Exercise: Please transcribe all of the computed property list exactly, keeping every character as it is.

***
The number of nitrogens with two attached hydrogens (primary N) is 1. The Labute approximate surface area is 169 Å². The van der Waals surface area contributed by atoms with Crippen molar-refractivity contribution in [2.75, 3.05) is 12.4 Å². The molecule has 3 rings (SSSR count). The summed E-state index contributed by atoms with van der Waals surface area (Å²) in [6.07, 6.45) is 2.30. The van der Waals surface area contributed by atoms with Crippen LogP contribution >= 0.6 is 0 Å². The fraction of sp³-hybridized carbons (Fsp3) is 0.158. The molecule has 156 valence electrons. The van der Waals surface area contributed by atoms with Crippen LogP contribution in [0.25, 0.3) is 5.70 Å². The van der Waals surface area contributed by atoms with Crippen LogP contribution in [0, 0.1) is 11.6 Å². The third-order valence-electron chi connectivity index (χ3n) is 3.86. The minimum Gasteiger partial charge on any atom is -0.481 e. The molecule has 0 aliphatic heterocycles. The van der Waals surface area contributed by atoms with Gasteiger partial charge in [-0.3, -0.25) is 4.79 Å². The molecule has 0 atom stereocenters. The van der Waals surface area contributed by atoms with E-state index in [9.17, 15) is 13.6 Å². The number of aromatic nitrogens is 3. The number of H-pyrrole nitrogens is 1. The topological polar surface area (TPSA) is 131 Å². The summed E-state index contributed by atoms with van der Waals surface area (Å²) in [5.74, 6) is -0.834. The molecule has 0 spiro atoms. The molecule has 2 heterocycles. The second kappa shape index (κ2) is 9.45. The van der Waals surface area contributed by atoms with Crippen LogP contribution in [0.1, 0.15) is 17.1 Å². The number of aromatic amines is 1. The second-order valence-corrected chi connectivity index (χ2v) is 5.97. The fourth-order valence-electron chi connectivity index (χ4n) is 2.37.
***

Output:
The number of nitrogens with two attached hydrogens (primary N) is 1. The Labute approximate surface area is 169 Å². The van der Waals surface area contributed by atoms with Crippen molar-refractivity contribution in [2.75, 3.05) is 12.4 Å². The molecule has 3 rings (SSSR count). The summed E-state index contributed by atoms with van der Waals surface area (Å²) in [6.07, 6.45) is 2.30. The van der Waals surface area contributed by atoms with Crippen LogP contribution >= 0.6 is 0 Å². The fraction of sp³-hybridized carbons (Fsp3) is 0.158. The molecule has 156 valence electrons. The van der Waals surface area contributed by atoms with Crippen LogP contribution in [0.25, 0.3) is 5.70 Å². The van der Waals surface area contributed by atoms with Crippen LogP contribution in [0, 0.1) is 11.6 Å². The third-order valence-electron chi connectivity index (χ3n) is 3.86. The minimum Gasteiger partial charge on any atom is -0.481 e. The molecule has 0 aliphatic heterocycles. The van der Waals surface area contributed by atoms with Gasteiger partial charge in [-0.3, -0.25) is 4.79 Å². The molecule has 0 atom stereocenters. The van der Waals surface area contributed by atoms with E-state index in [9.17, 15) is 13.6 Å². The number of aromatic nitrogens is 3. The number of H-pyrrole nitrogens is 1. The topological polar surface area (TPSA) is 131 Å². The summed E-state index contributed by atoms with van der Waals surface area (Å²) in [5.74, 6) is -0.834. The molecule has 0 spiro atoms. The molecule has 2 heterocycles. The second kappa shape index (κ2) is 9.45. The van der Waals surface area contributed by atoms with Crippen LogP contribution in [0.1, 0.15) is 17.1 Å². The number of aromatic amines is 1. The second-order valence-corrected chi connectivity index (χ2v) is 5.97. The fourth-order valence-electron chi connectivity index (χ4n) is 2.37.